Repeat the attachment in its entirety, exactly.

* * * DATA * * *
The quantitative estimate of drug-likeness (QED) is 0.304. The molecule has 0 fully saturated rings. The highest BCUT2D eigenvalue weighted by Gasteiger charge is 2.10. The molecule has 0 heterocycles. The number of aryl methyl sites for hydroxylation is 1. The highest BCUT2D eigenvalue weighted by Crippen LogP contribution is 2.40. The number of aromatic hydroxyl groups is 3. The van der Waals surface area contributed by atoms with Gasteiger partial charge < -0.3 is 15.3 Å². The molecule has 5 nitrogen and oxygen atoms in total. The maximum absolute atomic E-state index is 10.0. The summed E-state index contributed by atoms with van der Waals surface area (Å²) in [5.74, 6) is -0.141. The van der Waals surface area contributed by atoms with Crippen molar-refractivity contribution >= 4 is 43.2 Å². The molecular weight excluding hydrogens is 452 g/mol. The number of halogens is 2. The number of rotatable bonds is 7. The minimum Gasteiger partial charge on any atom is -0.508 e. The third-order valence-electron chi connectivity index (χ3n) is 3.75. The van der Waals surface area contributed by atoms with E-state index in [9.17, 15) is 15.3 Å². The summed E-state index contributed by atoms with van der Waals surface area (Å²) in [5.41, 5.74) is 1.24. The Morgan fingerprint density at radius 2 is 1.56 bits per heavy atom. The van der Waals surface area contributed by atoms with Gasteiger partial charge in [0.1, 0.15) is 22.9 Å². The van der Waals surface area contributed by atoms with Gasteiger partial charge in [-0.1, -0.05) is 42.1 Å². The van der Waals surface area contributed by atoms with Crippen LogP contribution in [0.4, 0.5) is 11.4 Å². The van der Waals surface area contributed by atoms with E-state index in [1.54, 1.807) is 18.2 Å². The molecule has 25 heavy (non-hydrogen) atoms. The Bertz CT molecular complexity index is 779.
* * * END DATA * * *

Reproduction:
The quantitative estimate of drug-likeness (QED) is 0.304. The molecule has 0 fully saturated rings. The highest BCUT2D eigenvalue weighted by Gasteiger charge is 2.10. The molecule has 0 heterocycles. The number of aryl methyl sites for hydroxylation is 1. The highest BCUT2D eigenvalue weighted by Crippen LogP contribution is 2.40. The number of aromatic hydroxyl groups is 3. The van der Waals surface area contributed by atoms with Gasteiger partial charge < -0.3 is 15.3 Å². The molecule has 5 nitrogen and oxygen atoms in total. The maximum absolute atomic E-state index is 10.0. The summed E-state index contributed by atoms with van der Waals surface area (Å²) in [5.74, 6) is -0.141. The van der Waals surface area contributed by atoms with Crippen molar-refractivity contribution >= 4 is 43.2 Å². The molecular weight excluding hydrogens is 452 g/mol. The number of halogens is 2. The number of rotatable bonds is 7. The minimum Gasteiger partial charge on any atom is -0.508 e. The third-order valence-electron chi connectivity index (χ3n) is 3.75. The van der Waals surface area contributed by atoms with E-state index in [9.17, 15) is 15.3 Å². The summed E-state index contributed by atoms with van der Waals surface area (Å²) in [5.41, 5.74) is 1.24. The Morgan fingerprint density at radius 2 is 1.56 bits per heavy atom. The van der Waals surface area contributed by atoms with Gasteiger partial charge in [0.1, 0.15) is 22.9 Å². The van der Waals surface area contributed by atoms with Gasteiger partial charge in [-0.1, -0.05) is 42.1 Å². The van der Waals surface area contributed by atoms with Crippen LogP contribution in [0.4, 0.5) is 11.4 Å². The van der Waals surface area contributed by atoms with E-state index in [1.54, 1.807) is 18.2 Å². The molecule has 25 heavy (non-hydrogen) atoms. The Bertz CT molecular complexity index is 779.